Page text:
History in the high court

‘Edie, Edie,’ chants a jubilant crowd as Windsor emerges from Supreme Court

Plaintiff Edith Windsor,of New York, waves to supporters in front of the Supreme Court in Washington on Wednesday after the court heard arguments on her Defense of Marriage Act (DOMA) case.
Photo: Carolyn Kaster, AP Staff Reports

WASHINGTON — Edith Windsor emerged from the U.S. Supreme Court on Wednesday to loud cheers from marriage equality supporters gathered outside the high court, on this second day of back-to-back same-sex marriage cases.

“Edie, Edie,” chanted a jubilant crowd for the 83-year-old woman at the center of the U.S. Supreme Court challenge to the federal Defense of Marriage Act (DOMA).

“I felt very respected, and I think it’s gonna be good,” Windsor told reporters moments after the hearing.

Plaintiff Edith Windsor,of New York, waves to supporters in front of the Supreme Court in Washington on Wednesday after the court heard arguments on her Defense of Marriage Act (DOMA) case.
Photo: Carolyn Kaster, AP

Windsor, of New York, sued to challenge a $363,000 federal estate tax bill after her partner of 44 years died in 2009.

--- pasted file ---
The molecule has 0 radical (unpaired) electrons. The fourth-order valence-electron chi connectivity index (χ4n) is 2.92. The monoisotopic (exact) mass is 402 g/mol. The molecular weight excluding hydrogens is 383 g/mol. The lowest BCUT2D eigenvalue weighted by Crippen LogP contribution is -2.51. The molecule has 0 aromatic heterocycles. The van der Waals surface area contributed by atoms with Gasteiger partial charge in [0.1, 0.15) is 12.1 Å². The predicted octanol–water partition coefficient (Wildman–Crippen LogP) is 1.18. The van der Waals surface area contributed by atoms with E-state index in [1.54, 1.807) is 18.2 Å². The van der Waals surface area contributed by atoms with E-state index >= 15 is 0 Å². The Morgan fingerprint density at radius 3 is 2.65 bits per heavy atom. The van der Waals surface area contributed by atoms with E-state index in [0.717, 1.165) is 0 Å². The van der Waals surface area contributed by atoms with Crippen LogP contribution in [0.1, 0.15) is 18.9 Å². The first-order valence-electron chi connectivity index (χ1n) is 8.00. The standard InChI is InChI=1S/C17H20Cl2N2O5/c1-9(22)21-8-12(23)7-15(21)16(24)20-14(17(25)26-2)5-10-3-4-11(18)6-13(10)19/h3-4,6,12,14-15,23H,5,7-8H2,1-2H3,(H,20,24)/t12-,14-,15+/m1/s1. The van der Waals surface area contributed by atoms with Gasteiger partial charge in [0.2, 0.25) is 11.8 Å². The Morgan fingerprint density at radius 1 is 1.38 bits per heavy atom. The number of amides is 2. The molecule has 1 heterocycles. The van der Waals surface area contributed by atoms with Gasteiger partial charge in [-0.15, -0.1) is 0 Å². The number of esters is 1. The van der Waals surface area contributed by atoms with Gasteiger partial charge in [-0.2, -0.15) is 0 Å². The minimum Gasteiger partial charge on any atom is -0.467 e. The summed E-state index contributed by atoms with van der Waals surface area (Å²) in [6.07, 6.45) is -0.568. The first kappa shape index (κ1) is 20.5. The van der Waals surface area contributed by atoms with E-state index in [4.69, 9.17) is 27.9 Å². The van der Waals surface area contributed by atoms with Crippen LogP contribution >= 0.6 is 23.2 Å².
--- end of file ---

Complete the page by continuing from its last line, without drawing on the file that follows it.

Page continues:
Windsor, who goes by Edie, married Thea Spyer in 2007 in Canada after doctors told them that Spyer would not live much longer. She suffered from multiple sclerosis for many years. Spyer left everything she had to Windsor.

“People saw that we didn’t have horns – people saw that we were their friends or their cousins, and it just grew to where we were human beings like anybody else,” she said.

In Wednesday’s hearing, the high court indicated it could strike down DOMA, the law that prevents legally married gay couples from receiving a range of federal benefits that go to married people.

Justice Anthony Kennedy, often the decisive vote in close cases, joined the four more liberal justices Wednesday in raising questions about the provision of the federal Defense of Marriage Act that is being challenged at the Supreme Court.

Kennedy said the law appears to intrude on the power of states that have chosen to recognize same-sex marriages. Other justices said the law creates what Justice Ruth Bader Ginsburg called two classes of marriage, full and “skim-milk marriage.”

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